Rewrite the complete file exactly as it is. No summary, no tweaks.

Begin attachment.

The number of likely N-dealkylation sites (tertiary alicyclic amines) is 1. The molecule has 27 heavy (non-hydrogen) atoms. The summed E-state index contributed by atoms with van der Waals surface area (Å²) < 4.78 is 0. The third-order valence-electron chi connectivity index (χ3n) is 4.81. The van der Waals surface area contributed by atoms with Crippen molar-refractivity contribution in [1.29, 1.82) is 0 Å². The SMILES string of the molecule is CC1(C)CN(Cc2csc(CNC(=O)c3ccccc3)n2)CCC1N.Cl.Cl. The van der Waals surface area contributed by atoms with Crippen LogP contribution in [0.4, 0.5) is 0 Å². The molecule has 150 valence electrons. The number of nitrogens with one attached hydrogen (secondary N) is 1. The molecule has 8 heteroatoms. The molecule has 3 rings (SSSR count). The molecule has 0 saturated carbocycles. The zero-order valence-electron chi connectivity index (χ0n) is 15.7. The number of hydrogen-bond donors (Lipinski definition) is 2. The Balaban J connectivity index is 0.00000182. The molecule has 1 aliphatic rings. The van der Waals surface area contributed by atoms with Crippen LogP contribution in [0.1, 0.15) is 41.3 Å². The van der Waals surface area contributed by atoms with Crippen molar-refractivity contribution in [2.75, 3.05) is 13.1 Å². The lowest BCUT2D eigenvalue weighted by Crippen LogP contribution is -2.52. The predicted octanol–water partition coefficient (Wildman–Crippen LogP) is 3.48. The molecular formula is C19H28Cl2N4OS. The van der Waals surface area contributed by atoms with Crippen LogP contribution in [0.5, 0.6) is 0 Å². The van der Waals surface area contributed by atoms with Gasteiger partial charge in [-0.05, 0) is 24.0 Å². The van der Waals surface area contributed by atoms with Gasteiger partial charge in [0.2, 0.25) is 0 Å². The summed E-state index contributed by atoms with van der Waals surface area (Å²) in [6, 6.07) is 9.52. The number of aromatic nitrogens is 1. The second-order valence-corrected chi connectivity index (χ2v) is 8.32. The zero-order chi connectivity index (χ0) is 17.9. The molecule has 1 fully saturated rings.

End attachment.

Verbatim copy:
The number of likely N-dealkylation sites (tertiary alicyclic amines) is 1. The molecule has 27 heavy (non-hydrogen) atoms. The summed E-state index contributed by atoms with van der Waals surface area (Å²) < 4.78 is 0. The third-order valence-electron chi connectivity index (χ3n) is 4.81. The van der Waals surface area contributed by atoms with Crippen molar-refractivity contribution in [1.29, 1.82) is 0 Å². The SMILES string of the molecule is CC1(C)CN(Cc2csc(CNC(=O)c3ccccc3)n2)CCC1N.Cl.Cl. The van der Waals surface area contributed by atoms with Crippen LogP contribution in [0.4, 0.5) is 0 Å². The molecule has 150 valence electrons. The number of nitrogens with one attached hydrogen (secondary N) is 1. The molecule has 8 heteroatoms. The molecule has 3 rings (SSSR count). The molecule has 0 saturated carbocycles. The zero-order valence-electron chi connectivity index (χ0n) is 15.7. The number of hydrogen-bond donors (Lipinski definition) is 2. The Balaban J connectivity index is 0.00000182. The molecule has 1 aliphatic rings. The van der Waals surface area contributed by atoms with Crippen LogP contribution in [0.1, 0.15) is 41.3 Å². The van der Waals surface area contributed by atoms with Crippen molar-refractivity contribution in [2.75, 3.05) is 13.1 Å². The lowest BCUT2D eigenvalue weighted by Crippen LogP contribution is -2.52. The predicted octanol–water partition coefficient (Wildman–Crippen LogP) is 3.48. The molecular formula is C19H28Cl2N4OS. The van der Waals surface area contributed by atoms with Crippen LogP contribution in [0.5, 0.6) is 0 Å². The van der Waals surface area contributed by atoms with Gasteiger partial charge in [-0.05, 0) is 24.0 Å². The van der Waals surface area contributed by atoms with Gasteiger partial charge in [0.2, 0.25) is 0 Å². The summed E-state index contributed by atoms with van der Waals surface area (Å²) in [6, 6.07) is 9.52. The number of aromatic nitrogens is 1. The second-order valence-corrected chi connectivity index (χ2v) is 8.32. The zero-order chi connectivity index (χ0) is 17.9. The molecule has 1 fully saturated rings.